Growing up, it is normal to see my Ye (mother) doing beadwork at home. She would sit in a well-lit corner of our gono (house) and spend her entire day beading necklaces, earrings, belts, and headdresses. She often reminded us, "Buligan nyo ko sa balay para matapos ko ning mga orders kag maka bakal kita bugas." (You need to help me with the household chores so I can finish these orders and be able to buy rice.") When we are done with our chores, she also encouraged us to help her make some of the accessories. I remember how I enjoyed stringing together strands of colorful beads and seeing my work added to the belts that Ye made.
This is how I started my journey with Tmool Lmimet. At first, it would seem as though my sister and I were just playing. We started learning by beading a single strand that is then attached to a necklace, or a belt, and a headdress. It was not until I turned 12 that I took Tmool Lmimet seriously. Back then, Ye just gave birth to my younger brother. She needed help in taking care of my brother so she can continue accepting orders. I was not happy to quit my studies for this, but, I took this as a challenge to do better in Tmool Lmimet. I told myself, "Mag tuon gid ko mag beads para may ara man ko magamit na skill sa sunod." (I have to do better in Tmool Lmimet so I will have a skill that can help me in the future.)
Ye initially showed me how to bead small earrings. She was very patient with me. She taught me where to thread the beads so I can create diamonds and other patterns. She encouraged me to work hard so I can also earn. She told me, "Ihatag ko sa imo ang bayad sa kung ano man ang matapos mo para mabakal mo kung ano ang gusto mo." (I will give you the payment for every item you finish. This way, you have your own money to spend for whatever it is that you need.")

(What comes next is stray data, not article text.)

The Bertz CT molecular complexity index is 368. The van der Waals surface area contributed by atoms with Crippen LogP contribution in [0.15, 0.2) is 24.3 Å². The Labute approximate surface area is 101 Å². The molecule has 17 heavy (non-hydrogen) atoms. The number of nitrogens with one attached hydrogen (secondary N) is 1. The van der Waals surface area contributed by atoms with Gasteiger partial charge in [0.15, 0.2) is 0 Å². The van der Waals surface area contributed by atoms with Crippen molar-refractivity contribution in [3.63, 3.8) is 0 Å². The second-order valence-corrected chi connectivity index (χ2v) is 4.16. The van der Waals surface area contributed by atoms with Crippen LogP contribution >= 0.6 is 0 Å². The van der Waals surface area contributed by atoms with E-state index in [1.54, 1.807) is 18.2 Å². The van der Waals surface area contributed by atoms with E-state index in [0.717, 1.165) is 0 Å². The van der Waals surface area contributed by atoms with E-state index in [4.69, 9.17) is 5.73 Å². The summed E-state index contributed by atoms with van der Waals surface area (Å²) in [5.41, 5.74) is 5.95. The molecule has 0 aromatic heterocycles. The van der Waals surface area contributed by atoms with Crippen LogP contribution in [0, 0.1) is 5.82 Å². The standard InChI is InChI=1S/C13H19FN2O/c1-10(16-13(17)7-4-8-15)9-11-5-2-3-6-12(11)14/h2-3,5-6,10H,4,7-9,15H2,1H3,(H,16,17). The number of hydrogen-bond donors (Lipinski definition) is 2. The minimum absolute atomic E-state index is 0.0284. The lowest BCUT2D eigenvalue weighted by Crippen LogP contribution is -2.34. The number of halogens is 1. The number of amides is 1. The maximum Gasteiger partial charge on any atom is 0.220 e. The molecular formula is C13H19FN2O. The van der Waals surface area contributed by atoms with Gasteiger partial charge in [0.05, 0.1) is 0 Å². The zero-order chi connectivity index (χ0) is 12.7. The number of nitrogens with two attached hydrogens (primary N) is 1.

Whenever my younger brother would be sleeping, I would ease into Ye's side and start to work on the orders she passed on to me. In a week, I could finish 5 pairs of earrings sold at Php7.00 a pair. With the 35 pesos I earned, I would buy myself a sachet of shampoo and other personal necessities. I remember how proud I was then for being able to provide for my own needs.
The prices for our products did not change much over the years. When I finally had my own family, the same earrings were still being bought for the same price by local shop owners. Considering the cost of the materials and the amount of time that we put into making our products, I knew then that this was not fair. But I had no other choice. I told myself, "Ok na lang ni kaysa wala." (This is better than nothing.)
I continued to accept orders even though I already knew that the price was not fair. But unlike Ye, I did not allow my daughters to help me. I told them that they should rather concentrate on their studies than learn how to bead so that they will not end up like me. All of this changed when I became one of the beaders of Sesotunawa.
In Sesotunawa, we are taught how to cost our products properly. We learned how to factor in the materials and labor hours so we will be able to price our products according to what is just. We are also taught how to save and manage our earnings through our savings program. Just before the lockdown, I was able to save enough to finance our house renovation.
Now, whenever my daughters take interest in Tmool Lmimet, I felt more assured. I told myself, "Kung mag padayun na sakto na presyo ang pag bakal sa amon produkto wala gid sang nanay nga mag siling sa bata nya na hindi sya mag beads." (As long as our products are bought at a fair price, no mother will ever discourage their children to learn Tmool Lmimet.)
This article is translated from our interview with Michelle “Kunay” Aguilar. She is now 28 years old and one of the fastest beaders of Sesotunawa. She hopes to share what she learned in Sesotunawa to her daughters so they can continue the tradition of Tmool Lmimet and advocate for the fair pricing of their products.